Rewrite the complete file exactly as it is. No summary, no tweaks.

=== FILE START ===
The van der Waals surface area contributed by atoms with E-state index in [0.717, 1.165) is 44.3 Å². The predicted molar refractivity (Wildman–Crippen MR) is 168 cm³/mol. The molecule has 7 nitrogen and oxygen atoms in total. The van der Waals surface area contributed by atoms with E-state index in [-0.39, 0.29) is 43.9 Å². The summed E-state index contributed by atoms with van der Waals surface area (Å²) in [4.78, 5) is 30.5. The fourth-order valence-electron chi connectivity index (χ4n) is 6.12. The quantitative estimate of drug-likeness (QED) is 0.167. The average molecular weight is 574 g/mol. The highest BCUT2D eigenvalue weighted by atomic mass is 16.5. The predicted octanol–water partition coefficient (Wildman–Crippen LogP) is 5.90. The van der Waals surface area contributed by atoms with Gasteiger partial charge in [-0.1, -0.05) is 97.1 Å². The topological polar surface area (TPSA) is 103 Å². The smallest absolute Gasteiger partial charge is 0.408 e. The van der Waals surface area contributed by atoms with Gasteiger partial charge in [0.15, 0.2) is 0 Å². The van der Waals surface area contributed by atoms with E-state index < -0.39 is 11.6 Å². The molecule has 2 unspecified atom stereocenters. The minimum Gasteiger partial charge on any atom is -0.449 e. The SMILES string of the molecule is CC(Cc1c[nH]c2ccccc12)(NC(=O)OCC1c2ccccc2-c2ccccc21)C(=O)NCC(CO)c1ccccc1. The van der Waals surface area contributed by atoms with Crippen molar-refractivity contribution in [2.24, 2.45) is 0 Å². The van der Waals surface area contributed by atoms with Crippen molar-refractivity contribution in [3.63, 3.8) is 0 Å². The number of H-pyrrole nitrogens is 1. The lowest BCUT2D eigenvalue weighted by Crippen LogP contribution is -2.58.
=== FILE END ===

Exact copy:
The van der Waals surface area contributed by atoms with E-state index in [0.717, 1.165) is 44.3 Å². The predicted molar refractivity (Wildman–Crippen MR) is 168 cm³/mol. The molecule has 7 nitrogen and oxygen atoms in total. The van der Waals surface area contributed by atoms with E-state index in [-0.39, 0.29) is 43.9 Å². The summed E-state index contributed by atoms with van der Waals surface area (Å²) in [4.78, 5) is 30.5. The fourth-order valence-electron chi connectivity index (χ4n) is 6.12. The quantitative estimate of drug-likeness (QED) is 0.167. The average molecular weight is 574 g/mol. The highest BCUT2D eigenvalue weighted by atomic mass is 16.5. The predicted octanol–water partition coefficient (Wildman–Crippen LogP) is 5.90. The van der Waals surface area contributed by atoms with Gasteiger partial charge in [-0.1, -0.05) is 97.1 Å². The topological polar surface area (TPSA) is 103 Å². The smallest absolute Gasteiger partial charge is 0.408 e. The van der Waals surface area contributed by atoms with Gasteiger partial charge in [0.15, 0.2) is 0 Å². The van der Waals surface area contributed by atoms with E-state index < -0.39 is 11.6 Å². The molecule has 2 unspecified atom stereocenters. The minimum Gasteiger partial charge on any atom is -0.449 e. The SMILES string of the molecule is CC(Cc1c[nH]c2ccccc12)(NC(=O)OCC1c2ccccc2-c2ccccc21)C(=O)NCC(CO)c1ccccc1. The van der Waals surface area contributed by atoms with Crippen molar-refractivity contribution in [2.24, 2.45) is 0 Å². The van der Waals surface area contributed by atoms with Crippen molar-refractivity contribution in [3.63, 3.8) is 0 Å². The number of H-pyrrole nitrogens is 1. The lowest BCUT2D eigenvalue weighted by Crippen LogP contribution is -2.58.